Saturday, August 25, 2012

Mandatory fun is mandatory.

So mandatory fun is when you have to go do some activity with your classmates. Usually people go see a movie or have a cookout. The main purpose behind it is to get some time (half a day or so) off school, relax, and have a little fun. Well, our enterprising class decided against a simple cookout and decided the class would go play paintball. So I wasn't looking forward to it, but we had fun. I'd never played before, but I actually got a kill. :) And there was another surprise: one of the quiet guys in class who said he had never played before turned out to be a really good player. Yeah, his team only lost one match.

We started ICE (Instrumentation and Control Equipment). A few weeks ago our class of EMs and ETs split. Now it's just us ETs. It took a while, but we finally got rid of them. :P This new class is so much more difficult than the ones we've done so far. People are putting in more study hours and getting lower test scores.

Anyway, we graduate from A school next month and we get to go on 10 days of leave right after that. I'm really excited to visit with my family. I read forums before I joined the Navy and they all said I should be spending time with my family, not reading forums. If you're in DEP, stop reading this and go spend some time with someone you love, because you'll be cutoff from them and you'll discover just how much you rely on your interactions with them. My mother was worried I would change when I joined the military and she was right, but I think it was for the better. :)

Later. :)

Sunday, June 24, 2012

Making It Through

So I'm about half way through A school now. We had Math and Basic Electricity (BE) for the first 2 weeks. After that, Math was over and we just had BE. Then starting with the 3rd month we started Electronic Fundamentals (E Funds). Next there's Digital Electronics (Digital) and ICE (I don't know what it stands for) for the ET's and E Quip (that one either) for the EM's. When I got here, I had a roommate, but she's an MM; she graduated and moved into a "Petty Officer Suite". Those rooms are 1 person per room, 2 rooms to each bathroom.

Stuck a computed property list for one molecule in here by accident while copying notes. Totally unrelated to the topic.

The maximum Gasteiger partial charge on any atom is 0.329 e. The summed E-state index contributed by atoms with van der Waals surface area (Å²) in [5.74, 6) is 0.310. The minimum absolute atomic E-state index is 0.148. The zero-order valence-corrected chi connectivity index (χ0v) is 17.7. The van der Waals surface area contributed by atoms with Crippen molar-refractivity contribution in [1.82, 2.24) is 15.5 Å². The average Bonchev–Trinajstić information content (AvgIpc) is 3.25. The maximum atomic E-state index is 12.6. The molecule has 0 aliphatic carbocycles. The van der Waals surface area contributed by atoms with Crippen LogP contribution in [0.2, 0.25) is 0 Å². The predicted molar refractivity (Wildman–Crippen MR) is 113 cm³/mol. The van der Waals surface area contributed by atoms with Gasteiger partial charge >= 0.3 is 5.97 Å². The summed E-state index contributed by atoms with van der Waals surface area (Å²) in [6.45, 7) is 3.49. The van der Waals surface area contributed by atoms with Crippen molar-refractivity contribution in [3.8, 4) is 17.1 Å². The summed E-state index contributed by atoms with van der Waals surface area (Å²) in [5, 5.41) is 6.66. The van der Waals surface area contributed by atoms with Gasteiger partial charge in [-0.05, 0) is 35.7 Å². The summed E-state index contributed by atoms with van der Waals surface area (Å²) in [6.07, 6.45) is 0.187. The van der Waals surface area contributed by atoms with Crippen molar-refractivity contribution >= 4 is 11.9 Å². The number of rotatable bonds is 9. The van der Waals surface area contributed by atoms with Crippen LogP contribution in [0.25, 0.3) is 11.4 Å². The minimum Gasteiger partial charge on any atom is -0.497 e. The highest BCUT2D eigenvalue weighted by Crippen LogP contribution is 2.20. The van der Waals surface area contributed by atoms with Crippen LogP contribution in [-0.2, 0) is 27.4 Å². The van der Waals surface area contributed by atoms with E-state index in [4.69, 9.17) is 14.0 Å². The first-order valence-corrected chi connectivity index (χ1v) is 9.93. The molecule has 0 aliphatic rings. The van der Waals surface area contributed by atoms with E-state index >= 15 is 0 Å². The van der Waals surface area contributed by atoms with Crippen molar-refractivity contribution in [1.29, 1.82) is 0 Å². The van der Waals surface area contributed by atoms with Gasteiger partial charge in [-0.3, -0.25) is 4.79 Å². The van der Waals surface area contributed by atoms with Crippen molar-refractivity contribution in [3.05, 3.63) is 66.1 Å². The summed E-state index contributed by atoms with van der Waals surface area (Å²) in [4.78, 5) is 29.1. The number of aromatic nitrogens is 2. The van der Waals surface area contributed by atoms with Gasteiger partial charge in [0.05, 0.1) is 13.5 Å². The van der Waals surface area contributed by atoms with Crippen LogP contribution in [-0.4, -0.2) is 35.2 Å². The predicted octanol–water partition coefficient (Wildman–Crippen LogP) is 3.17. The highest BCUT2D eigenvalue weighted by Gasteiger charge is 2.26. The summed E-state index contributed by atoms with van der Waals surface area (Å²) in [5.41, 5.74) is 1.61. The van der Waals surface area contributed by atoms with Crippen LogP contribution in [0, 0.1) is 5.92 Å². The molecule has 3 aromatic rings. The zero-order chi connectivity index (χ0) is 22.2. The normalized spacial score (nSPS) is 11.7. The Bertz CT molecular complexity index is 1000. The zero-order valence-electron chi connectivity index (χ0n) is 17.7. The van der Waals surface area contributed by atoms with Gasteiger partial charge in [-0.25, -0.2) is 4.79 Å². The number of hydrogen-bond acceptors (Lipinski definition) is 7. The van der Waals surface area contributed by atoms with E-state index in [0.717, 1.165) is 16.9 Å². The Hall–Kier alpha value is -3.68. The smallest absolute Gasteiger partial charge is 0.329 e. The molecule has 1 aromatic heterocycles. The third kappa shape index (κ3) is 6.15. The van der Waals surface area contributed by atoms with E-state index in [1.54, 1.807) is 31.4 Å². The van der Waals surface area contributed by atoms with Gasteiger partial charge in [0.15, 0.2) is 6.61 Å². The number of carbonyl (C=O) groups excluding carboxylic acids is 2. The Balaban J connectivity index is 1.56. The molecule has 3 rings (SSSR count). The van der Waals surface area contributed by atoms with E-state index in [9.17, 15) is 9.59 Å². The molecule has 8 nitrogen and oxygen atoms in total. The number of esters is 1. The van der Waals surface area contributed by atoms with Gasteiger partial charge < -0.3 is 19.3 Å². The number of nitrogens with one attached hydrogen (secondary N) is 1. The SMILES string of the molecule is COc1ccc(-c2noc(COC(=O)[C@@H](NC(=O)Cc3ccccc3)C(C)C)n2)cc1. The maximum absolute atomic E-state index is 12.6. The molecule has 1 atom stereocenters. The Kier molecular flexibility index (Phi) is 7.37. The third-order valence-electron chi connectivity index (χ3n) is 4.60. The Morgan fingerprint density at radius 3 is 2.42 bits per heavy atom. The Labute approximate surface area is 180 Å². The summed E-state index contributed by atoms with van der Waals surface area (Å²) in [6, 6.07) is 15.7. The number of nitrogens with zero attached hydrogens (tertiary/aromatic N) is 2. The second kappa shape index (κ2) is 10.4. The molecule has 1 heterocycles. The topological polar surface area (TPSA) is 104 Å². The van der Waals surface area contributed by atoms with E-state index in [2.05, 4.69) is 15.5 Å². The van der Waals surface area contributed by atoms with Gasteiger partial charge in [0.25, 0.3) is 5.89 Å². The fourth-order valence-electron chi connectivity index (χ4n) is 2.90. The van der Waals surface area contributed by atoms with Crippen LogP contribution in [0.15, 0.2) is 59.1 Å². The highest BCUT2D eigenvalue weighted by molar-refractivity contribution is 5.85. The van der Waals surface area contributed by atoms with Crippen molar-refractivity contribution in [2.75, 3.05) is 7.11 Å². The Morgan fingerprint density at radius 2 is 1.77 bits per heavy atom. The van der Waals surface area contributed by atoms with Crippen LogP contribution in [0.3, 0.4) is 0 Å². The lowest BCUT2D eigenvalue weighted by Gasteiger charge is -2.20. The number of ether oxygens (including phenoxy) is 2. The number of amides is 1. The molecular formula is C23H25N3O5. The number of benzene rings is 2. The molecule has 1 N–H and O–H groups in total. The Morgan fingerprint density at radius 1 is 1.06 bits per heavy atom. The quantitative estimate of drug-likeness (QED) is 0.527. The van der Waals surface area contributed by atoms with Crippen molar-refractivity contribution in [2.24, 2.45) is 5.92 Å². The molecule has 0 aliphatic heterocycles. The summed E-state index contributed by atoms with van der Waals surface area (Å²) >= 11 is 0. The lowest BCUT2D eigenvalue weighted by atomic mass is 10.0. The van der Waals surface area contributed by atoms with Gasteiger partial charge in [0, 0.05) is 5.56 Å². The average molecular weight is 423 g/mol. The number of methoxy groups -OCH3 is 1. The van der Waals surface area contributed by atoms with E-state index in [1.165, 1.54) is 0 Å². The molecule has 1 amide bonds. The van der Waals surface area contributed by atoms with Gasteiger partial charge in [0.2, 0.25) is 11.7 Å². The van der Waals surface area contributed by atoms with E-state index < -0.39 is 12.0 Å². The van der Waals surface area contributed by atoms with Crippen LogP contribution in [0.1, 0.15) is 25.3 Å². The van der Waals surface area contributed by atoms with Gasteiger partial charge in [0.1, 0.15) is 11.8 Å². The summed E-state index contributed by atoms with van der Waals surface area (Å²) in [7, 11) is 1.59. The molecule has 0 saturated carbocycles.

The work is tough, but doable. When I'm feeling demotivated, I think about how lucky I am to be here and all the crap I've gone through to get here. Here, the Navy holds everyone to a higher standard than elsewhere in the Navy. I know how that sounds, but it's true. Sailors who are "de-nuked" go one (most of the time) to become outstanding sailors in other jobs. Everything here has to be perfect: grades, uniforms, room inspections, PFA scores, watches, cleaning...

Thursday, March 29, 2012

Goose Creek, SC

It feels like it has been years, but I've finally made it to nuke school. I was nervous at first, but this place is so nice. Anyway, I'll get to that part later. You probably want to know how bootcamp was, huh? I really prefer not to think about it, so I won't volunteer many details. If you have a specific question, please ask and I'll answer. :)

Bootcamp was a 2 month long mind game. The RDCs (Recruit Division Commanders AKA the boss) spend the whole time messing with your head. The best advice I have is to be quiet and pay attention. The RDCs will tell you exactly what to do and there's always someone who does it incorrectly. Bootcamp would've been much easier if I had been able to pass the PFA before I left. Other than that, the most difficult part was learning to live with 79 other females. It's always loud after taps. Everything in your rack (bed) has to be folded and arranged in the rack specific way.

After I graduated bootcamp, I was in THU (Temporary Holding Unit) for a while because medical screwed up my medical record. So I had to get that straightened out, then wait for new orders to nuke school. heh :) The Navy's motto should be "Hurry up and wait." If you have to go to THU for any reason, just know life there isn't so bad. He had fun and there are usually some nice people there and there's certainly more freedom and less work than bootcamp. So be grateful! :)

THU has phases 1-3 for the "THUers" there. Each phase provides more freedoms, like getting to wear "civies" (civilian clothes) and more fun jobs, such as getting to pick up new recruits at the airport. That's especially fun; I got to do it once. A blast. :p I bought a laptop, along with a mobile hotspot and a bunch of movies and video games. While we did clean and stand watches, we still had lots of time on our hands.

Anyway, that's over and I'm at NNPTC (Navy Nuclear Power Training Command) now. I'm in "Indoc" (Indoctrination) and I'm an "Indocker". I'm just learning the rules and regulations of the base. It's much easier since I was in THU. Apparently the phases are the same Navy-wide. There's a lot of fun stuff to do around the base and there's always something going on at the MWR (Morale, Welfare, Recreation). My roommate and I went to see a free movie at the base theater the other weekend. There's also the bowling alley and a hobby car shop.

The rooms are great. There's a bunk bed with drawers under the bottom bunk, two nightstands, two armoires, and a whole closet. I share the room with one person and we share the bathroom with 2 people in the adjoining room. It's a big change from a compartment with 80 people. :)

I think I'm doing well with the adjustment. I haven't been late for muster and we did a mock PFA today and I passed! Looks like I'll be in Indoc at least another week, so I need to formulate some goals to improve myself, because I'm sure I'll consider this downtime when I start A school. ;)